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ABSTRACT: The objective of this work is to review data from epidemiological and preclinical studies addressing the potential benefits of diets based on flavonoids for cancer prevention. Flavonoids are subdivided into subclasses including flavonols, flavones, flavanones, flavan-3-ols, anthocyanidins, and isoflavones. Epidemiological studies suggest dietary intake of flavonoids may reduce the risk of tumors of the breast, colon, lung, prostate, and pancreas. However, some studies have reported inconclusive or even harmful associations. A major challenge in the interpretation of epidemiological studies is that most of the data originate from case-control studies and retrospective acquisition of flavonoid intake. Differences in agricultural, sociodemographics, and lifestyle factors contribute to the heterogeneity in the intake of flavonoids among populations residing in the United States, Europe, and Asia. Dose and timing of exposure may influence the anticancer response to flavonoid-rich diets. A limited number of intervention trials of flavonoids have documented cancer preventative effects. Proposed anticancer mechanisms for flavonoids are inhibition of proliferation, inflammation, invasion, metastasis, and activation of apoptosis. Prospective studies with larger sample sizes are needed to develop biomarkers of flavonoid intake and effect. Mechanistic studies are needed to ascertain how flavonoid-rich diets influence gene regulation for cancer prevention.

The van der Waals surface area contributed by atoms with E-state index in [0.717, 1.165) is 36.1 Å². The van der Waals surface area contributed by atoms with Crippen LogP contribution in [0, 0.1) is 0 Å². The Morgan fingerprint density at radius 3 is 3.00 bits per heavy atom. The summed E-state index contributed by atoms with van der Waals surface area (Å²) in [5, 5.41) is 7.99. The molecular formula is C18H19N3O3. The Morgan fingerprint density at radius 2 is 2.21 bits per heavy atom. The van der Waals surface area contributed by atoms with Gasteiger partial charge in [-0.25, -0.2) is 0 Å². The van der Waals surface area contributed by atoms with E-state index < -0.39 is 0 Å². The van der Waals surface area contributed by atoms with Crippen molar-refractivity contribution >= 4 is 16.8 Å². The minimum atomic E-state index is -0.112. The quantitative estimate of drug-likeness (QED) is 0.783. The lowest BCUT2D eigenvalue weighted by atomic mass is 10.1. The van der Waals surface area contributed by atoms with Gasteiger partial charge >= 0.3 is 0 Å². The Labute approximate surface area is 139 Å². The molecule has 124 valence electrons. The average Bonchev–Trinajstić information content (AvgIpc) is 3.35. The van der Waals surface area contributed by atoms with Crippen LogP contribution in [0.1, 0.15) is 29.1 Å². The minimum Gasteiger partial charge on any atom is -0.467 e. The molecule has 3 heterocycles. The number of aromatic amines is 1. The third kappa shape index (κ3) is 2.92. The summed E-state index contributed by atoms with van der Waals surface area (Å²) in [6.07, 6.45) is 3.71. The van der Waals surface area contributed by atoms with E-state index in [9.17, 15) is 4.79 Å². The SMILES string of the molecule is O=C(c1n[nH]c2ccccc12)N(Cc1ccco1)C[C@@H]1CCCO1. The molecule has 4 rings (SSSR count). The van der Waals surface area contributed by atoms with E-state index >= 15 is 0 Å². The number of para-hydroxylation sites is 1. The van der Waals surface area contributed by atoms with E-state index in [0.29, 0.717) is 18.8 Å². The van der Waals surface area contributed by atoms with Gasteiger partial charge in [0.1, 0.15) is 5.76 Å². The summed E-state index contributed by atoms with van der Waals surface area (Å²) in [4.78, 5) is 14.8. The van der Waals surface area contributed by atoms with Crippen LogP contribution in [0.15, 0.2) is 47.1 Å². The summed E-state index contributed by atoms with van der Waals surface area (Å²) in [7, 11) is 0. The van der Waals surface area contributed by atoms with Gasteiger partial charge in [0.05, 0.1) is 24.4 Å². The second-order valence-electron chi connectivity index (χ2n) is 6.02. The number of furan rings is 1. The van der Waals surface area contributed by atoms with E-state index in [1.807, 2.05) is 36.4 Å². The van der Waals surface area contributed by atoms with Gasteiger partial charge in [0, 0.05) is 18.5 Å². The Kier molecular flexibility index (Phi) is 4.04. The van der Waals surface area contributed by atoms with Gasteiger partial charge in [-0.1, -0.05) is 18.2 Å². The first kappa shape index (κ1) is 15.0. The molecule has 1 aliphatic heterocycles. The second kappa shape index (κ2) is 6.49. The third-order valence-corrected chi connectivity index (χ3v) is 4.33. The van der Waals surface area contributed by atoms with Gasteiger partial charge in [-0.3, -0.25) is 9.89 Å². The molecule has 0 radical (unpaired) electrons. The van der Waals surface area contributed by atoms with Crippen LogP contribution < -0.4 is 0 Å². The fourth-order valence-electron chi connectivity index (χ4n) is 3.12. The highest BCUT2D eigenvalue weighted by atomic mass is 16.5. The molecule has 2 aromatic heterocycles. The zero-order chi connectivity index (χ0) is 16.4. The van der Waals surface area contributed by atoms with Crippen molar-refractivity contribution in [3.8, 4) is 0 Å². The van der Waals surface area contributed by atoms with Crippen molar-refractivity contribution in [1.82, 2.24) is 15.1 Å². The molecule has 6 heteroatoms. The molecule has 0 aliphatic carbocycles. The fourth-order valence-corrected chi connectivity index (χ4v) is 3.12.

Journal of Nutrition in Gerontology and Geriatrics 07/2012; 31(3):206-38. DOI:10.1080/21551197.2012.702534
Available from: Verónica Morales-Tlalpan
- "Subsequently, we tested the antiproliferative effect of these extracts using the breast cancer cell line MCF-7. The interest in using a breast cancer cell line as an experimental system to test the potential anticancer properties of these extracts relies on data from in vitro and epidemiological studies that relate the phytochemical groups, including carotenoids and phenolics, with breast cancer chemoprevention (Prakash et al. 2001; Sato et al. 2002; Brusselmans et al. 2005; Fink et al. 2007). "